8. Unfair to State Taxpayers:

As federal taxpayers, residents of non-expansion states will be further subsidizing the residents, employers, and providers of expansion States. It is important for the state to opt into ACA Medicaid expansion to bring back those federal dollars to the state. Otherwise they will merely go elsewhere.

9. Coverage Gap for Citizens Below 100% of Poverty:

In states opting out of ACA Medicaid expansion, there will be a gap in subsidized coverage for citizens between 0 percent and 100 percent of FPL. In ACA, Congress assumed Medicaid would be available for citizens under 138 percent of FPL and they therefore set different levels for federally subsidized premiums and cost sharing for citizens and legal immigrants in Health Insurance Exchanges. Specificcaly, legal immigrants may get subsidized coverage if their incomes fall between 0-400 percent of poverty, but federally subsidized Exchange coverage for citizens is only between 100 percent and 400%. Absent Medicaid expansion, only legal immigrants and not citizens will receive the benefits of ACA coverage expansion below 100 percent of federal poverty.

10. Medicaid Expansion Benefits Not ‘Cadillac’ Coverage:

Medicaid is often criticized for providing a broader benefit package than employer-sponsored health insurance. But this is not the case for the ACA Medicaid expansion population. The Medicaid expansion population will receive the same package of covered services as individuals and families in the new Health Insurance Exchanges and, in most states, most other privately insured Americans covered through small employer group plans.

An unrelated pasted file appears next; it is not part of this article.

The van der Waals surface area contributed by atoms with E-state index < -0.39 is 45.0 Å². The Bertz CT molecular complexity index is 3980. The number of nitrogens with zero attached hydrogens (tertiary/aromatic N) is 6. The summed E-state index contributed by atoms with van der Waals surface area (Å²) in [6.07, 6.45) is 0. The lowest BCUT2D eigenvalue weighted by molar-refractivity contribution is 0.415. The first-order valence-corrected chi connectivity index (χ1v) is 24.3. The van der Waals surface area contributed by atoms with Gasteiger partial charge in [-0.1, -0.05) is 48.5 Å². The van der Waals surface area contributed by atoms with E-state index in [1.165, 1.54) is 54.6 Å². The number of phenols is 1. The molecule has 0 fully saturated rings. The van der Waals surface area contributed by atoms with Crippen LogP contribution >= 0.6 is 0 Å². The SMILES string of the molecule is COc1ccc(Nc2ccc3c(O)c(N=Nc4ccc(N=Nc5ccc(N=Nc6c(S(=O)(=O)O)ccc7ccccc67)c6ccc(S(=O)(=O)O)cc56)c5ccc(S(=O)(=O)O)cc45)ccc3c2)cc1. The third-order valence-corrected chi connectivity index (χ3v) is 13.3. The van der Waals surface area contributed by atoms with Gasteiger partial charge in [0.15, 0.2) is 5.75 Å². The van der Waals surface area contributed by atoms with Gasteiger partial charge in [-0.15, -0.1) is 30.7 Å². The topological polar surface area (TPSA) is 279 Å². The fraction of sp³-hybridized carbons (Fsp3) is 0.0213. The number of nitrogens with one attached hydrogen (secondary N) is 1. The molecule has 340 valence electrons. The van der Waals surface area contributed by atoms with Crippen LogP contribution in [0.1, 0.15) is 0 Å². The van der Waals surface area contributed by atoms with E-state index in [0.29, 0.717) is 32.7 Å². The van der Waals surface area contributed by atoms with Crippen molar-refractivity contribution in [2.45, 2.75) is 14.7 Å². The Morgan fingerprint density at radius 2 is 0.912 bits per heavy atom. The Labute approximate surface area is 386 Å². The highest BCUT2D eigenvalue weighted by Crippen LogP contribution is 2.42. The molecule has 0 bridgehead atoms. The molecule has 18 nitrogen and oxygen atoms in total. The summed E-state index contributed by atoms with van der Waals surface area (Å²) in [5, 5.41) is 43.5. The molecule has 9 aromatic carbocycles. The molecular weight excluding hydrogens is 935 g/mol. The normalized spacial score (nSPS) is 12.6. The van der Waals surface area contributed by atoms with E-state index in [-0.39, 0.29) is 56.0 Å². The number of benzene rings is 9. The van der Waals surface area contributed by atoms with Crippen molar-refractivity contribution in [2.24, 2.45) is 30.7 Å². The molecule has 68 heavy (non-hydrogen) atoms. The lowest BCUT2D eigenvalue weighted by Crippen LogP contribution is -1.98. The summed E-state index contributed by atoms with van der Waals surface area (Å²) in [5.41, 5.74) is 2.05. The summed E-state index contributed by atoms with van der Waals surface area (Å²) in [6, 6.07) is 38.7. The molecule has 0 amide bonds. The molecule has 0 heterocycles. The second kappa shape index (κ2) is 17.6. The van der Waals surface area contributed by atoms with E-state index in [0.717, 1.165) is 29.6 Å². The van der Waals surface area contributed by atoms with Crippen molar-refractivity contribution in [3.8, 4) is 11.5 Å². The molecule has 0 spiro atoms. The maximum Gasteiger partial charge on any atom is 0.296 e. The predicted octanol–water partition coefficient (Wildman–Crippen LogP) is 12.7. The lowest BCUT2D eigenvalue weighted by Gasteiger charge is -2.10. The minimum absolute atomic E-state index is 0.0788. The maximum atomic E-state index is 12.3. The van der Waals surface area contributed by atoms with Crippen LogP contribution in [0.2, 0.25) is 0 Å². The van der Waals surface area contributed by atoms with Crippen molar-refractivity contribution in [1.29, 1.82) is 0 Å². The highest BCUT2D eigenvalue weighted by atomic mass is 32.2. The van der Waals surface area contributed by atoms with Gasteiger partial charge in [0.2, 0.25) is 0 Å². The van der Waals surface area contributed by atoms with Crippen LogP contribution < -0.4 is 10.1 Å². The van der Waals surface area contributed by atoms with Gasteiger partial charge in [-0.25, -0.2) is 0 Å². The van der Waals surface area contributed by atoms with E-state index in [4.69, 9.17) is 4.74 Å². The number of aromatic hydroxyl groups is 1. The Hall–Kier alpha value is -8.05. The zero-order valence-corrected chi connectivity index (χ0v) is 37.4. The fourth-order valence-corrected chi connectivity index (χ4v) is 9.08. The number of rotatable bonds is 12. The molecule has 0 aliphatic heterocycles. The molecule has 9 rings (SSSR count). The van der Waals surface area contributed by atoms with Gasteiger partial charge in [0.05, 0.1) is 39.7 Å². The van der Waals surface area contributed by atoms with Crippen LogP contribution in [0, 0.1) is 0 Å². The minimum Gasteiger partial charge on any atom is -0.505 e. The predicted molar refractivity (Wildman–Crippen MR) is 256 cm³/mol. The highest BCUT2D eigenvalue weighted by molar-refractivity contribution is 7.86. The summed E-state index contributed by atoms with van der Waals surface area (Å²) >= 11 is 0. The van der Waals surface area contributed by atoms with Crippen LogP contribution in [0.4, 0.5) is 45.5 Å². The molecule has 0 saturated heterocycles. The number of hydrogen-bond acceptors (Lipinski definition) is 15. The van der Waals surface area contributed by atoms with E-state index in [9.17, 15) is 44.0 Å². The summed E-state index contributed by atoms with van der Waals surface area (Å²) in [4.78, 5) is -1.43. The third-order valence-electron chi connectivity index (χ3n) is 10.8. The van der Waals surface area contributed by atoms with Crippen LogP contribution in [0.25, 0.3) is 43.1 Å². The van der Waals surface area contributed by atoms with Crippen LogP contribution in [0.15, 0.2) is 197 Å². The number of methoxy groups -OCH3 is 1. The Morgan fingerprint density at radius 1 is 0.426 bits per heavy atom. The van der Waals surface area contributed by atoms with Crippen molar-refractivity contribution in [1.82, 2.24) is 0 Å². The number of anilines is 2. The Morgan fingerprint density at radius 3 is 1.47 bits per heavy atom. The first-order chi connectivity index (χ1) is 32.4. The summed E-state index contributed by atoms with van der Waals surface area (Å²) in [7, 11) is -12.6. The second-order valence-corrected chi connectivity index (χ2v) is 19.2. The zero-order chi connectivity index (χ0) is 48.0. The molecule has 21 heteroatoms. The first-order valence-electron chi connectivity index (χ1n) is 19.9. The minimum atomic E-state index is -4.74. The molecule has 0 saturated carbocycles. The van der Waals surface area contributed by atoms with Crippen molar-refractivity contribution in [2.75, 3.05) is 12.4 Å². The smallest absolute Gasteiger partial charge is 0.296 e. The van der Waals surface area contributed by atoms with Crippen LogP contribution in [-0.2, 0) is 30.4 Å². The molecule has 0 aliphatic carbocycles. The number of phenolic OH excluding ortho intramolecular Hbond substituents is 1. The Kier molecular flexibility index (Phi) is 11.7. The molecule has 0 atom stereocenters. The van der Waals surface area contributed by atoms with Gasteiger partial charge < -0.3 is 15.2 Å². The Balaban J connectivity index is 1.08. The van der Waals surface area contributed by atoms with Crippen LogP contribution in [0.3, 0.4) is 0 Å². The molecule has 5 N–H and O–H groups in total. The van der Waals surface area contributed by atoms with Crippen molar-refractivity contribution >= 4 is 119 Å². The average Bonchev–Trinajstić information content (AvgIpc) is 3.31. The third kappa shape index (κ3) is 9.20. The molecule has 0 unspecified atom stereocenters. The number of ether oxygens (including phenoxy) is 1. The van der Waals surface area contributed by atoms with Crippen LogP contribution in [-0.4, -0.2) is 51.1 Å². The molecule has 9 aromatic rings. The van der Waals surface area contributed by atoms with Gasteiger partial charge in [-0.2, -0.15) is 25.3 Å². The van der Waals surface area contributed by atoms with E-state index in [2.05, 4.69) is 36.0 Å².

11. Woodwork Effect Will Happen Anyway:

Fiscal conservatives are concerned that Medicaid expansion will lead to a woodwork effect, increasing number of applicants for current pre-ACA Medicaid and CHIP eligibility. However, much of this higher up-take will occur anyway because of a combination of:

  • Streamlined Medicaid eligibility and enrollment.

  • Pre-screening of all Health Insurance Exchange applicants for existing Medicaid/CHIP eligibility.

  • Requirement that children be covered for any parent to receive federally subsidized premiums in Health Insurance Exchange plans.

  • Massive public and private outreach campaigns expected in 2013-2014.

12. Use as Bargaining Chip:

A state can use opting for ACA Medicaid expansion as a bargaining chip with CMS, especially in negotiations for major waivers such as waivers to enroll dual eligibles into fully capitated, integrated Medicare and Medicaid health plans. A state could offer to expand Medicaid eligibility in exchange for a major waiver to reform Medicaid. (Of course, the reverse is also true – where CMS could offer waivers in exchange for a state agreeing to ACA Medicaid expansion.)

Arguments Against ACA Medicaid Eligibility Expansion: